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Re: Blackhole mailing list issues
> Tom wrote:
> > Do we need two lists - java-threads and occam-com. I certainly don't want to
> > get everything twice.
> > I'd like to see a separate language design list as there seems to be a lot
> > of interest. If there was one, I would leave the current lists, but I guess
> > some of you would want to be on all three and it would be even worse!
> I think: The mailing list behaves a bit like a black hole.
> Very useful comments are sent across the list, however,
> the are only momentarilly applicable and highly context sensitive.
> It would be nice if SOMEONE/SOMETEAM would extract summaries from the
> mailing list, and build up a Frequently Asked Questions list, or in
> general some kind of knowledge/experience database.
> I was thinking of some kind of WEB-based databank, on which people can
> post and read messages. The messages are automatically forwarded via
> the mailing list, reactions via the mailing list, or via the WEB
> are automatically recorded.
> I would expect suitable public domain systems to be available. You
> see them everywhere on the WEB. I remember the Linux Kernel Hackers
> Guide WEB site to be a reasonable example.
> E.g., Tom could maintain a section on language design issues.
> - He collects people's reactions.
> - He makes summaries (parts of his thesis/articles)
> - He determines the relevance (score) of each reaction.
> Advantages of such an approach:
> - Older issues remain open (black hole effect is gone)
> - The system becomes more open to outsiders.
> - The reaction trace becomes clearer.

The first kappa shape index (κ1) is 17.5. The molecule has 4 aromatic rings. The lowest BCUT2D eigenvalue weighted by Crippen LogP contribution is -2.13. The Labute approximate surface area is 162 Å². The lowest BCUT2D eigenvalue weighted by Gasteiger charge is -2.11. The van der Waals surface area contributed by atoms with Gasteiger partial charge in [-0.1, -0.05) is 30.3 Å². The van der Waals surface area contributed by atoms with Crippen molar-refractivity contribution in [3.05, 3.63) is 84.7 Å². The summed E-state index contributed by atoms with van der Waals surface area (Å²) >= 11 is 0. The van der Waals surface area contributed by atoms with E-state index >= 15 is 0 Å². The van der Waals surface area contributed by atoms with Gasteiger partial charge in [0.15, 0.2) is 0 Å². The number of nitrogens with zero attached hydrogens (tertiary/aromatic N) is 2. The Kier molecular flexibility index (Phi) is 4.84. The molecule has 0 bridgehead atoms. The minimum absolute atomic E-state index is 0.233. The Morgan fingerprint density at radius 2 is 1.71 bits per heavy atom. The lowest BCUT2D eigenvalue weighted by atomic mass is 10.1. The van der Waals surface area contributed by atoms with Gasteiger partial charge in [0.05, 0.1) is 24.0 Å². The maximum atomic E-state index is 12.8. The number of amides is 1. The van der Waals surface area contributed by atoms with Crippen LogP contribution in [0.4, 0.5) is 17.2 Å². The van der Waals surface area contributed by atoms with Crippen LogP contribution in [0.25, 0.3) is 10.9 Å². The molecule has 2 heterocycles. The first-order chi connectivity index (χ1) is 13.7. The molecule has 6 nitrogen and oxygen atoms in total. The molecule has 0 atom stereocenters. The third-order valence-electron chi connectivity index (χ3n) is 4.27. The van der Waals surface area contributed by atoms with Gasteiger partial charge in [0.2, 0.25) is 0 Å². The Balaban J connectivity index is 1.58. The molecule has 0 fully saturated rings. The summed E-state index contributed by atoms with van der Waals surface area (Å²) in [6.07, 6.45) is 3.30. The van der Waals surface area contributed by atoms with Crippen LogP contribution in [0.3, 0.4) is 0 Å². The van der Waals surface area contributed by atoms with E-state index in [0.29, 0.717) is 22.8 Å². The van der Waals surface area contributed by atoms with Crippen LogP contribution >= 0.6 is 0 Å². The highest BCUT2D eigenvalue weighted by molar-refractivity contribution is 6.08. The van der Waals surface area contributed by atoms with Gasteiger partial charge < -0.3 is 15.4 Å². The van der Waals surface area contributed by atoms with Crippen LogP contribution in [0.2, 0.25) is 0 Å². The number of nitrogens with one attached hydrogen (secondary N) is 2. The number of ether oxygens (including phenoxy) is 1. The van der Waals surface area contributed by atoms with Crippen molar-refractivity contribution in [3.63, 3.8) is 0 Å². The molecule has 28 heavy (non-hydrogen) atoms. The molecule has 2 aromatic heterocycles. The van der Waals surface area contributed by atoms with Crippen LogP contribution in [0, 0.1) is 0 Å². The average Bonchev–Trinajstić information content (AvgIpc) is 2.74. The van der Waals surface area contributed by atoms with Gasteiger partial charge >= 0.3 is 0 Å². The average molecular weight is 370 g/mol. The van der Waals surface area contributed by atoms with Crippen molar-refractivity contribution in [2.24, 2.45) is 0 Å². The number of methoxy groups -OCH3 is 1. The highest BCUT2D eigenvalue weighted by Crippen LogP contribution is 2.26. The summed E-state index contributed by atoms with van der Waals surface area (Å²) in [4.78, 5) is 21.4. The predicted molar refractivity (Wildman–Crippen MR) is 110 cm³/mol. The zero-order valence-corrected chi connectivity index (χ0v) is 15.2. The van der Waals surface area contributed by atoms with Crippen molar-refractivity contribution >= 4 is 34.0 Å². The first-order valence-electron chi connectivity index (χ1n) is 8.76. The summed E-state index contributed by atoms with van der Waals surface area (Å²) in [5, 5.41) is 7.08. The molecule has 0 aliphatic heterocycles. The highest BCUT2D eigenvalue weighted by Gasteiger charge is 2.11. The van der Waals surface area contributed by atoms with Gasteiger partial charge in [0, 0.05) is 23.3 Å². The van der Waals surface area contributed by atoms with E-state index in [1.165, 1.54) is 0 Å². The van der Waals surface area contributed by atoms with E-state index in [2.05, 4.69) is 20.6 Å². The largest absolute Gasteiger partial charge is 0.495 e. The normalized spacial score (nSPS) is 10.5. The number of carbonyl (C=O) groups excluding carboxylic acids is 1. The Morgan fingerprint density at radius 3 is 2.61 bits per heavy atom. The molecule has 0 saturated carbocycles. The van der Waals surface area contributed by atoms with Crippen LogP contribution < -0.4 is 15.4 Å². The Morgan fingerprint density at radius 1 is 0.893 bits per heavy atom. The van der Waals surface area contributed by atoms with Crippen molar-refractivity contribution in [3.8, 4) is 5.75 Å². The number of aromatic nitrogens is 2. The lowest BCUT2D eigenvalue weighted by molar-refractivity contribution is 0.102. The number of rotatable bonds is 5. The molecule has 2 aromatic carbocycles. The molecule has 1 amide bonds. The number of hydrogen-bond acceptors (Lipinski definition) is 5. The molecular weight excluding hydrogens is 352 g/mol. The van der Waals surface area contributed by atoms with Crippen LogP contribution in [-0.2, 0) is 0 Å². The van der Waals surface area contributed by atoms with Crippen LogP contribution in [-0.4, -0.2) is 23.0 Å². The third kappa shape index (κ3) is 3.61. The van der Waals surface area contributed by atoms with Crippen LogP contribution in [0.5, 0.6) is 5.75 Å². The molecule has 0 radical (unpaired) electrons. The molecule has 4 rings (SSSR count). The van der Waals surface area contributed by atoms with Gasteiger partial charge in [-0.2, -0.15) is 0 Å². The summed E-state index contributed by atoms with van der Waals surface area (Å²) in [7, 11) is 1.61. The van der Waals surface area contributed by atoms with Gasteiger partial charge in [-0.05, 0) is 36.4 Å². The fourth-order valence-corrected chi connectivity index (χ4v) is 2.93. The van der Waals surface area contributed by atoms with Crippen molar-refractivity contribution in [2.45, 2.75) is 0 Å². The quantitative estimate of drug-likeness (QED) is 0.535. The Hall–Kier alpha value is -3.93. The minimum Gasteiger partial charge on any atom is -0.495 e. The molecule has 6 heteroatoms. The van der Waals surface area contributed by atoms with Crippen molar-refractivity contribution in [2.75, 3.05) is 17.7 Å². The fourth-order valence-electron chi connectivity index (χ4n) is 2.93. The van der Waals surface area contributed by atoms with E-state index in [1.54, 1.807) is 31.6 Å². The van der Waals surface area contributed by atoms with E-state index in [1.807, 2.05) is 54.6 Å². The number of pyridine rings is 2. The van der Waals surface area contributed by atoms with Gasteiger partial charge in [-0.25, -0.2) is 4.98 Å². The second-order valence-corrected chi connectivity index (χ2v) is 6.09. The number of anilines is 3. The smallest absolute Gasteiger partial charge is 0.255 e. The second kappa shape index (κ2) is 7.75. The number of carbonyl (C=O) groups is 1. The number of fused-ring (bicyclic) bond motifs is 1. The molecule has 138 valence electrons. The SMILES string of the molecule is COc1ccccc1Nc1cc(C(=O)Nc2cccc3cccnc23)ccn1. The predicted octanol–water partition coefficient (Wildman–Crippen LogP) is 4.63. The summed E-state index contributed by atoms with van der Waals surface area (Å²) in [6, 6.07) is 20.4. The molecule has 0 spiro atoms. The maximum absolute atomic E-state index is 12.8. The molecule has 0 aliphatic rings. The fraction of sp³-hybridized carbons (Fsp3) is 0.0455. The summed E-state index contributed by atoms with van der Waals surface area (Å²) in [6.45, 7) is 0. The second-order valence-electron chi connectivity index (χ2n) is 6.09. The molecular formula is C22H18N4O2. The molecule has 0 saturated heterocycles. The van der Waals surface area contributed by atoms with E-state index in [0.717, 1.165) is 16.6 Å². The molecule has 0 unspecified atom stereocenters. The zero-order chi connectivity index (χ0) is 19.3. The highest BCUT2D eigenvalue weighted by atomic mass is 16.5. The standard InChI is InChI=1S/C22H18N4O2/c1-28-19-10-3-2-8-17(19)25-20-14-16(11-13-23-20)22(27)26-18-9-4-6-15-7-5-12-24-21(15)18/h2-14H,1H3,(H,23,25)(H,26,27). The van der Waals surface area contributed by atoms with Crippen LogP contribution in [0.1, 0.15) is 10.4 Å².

> - There is categorisation, it is easier to find solutions.
> - Research in CSP is highly distributed. This approach could
> become the basis for efficient distributed research.
> What do people think...?
> If it is liked, maybe some WoTuG money could be invested in this
I agree in principle, and often wish that we had an archive. But I at
least use the occam list to float ideas, often half-baked, sometimes
with silly errors, in the belief that I am talking to set of like minded
friends who understand this. If we set up some sort of persistent
database, I think that I would be inhibited in sending anything that was
not fully thought through and carefully constructed. Which some of you
might enthusiastically welcome especially since the volume of email
might be dramatically reduced :-)
But this sort of chat has often sparked off discussions leading to
The fact the the list is closed also means that we can have some
confidence that the members understand the paradigm (damn, that word
again)... There is also the matter of floating ideas that might lead to
publications which one might be more carefull about in a public forum.
If we retain the current informal style, a database would need to be
carefully constructed and reviewed and we would need to include keywords
are some such to indicate joke| half-baked idea, probably wrong|
Dr A E Lawrence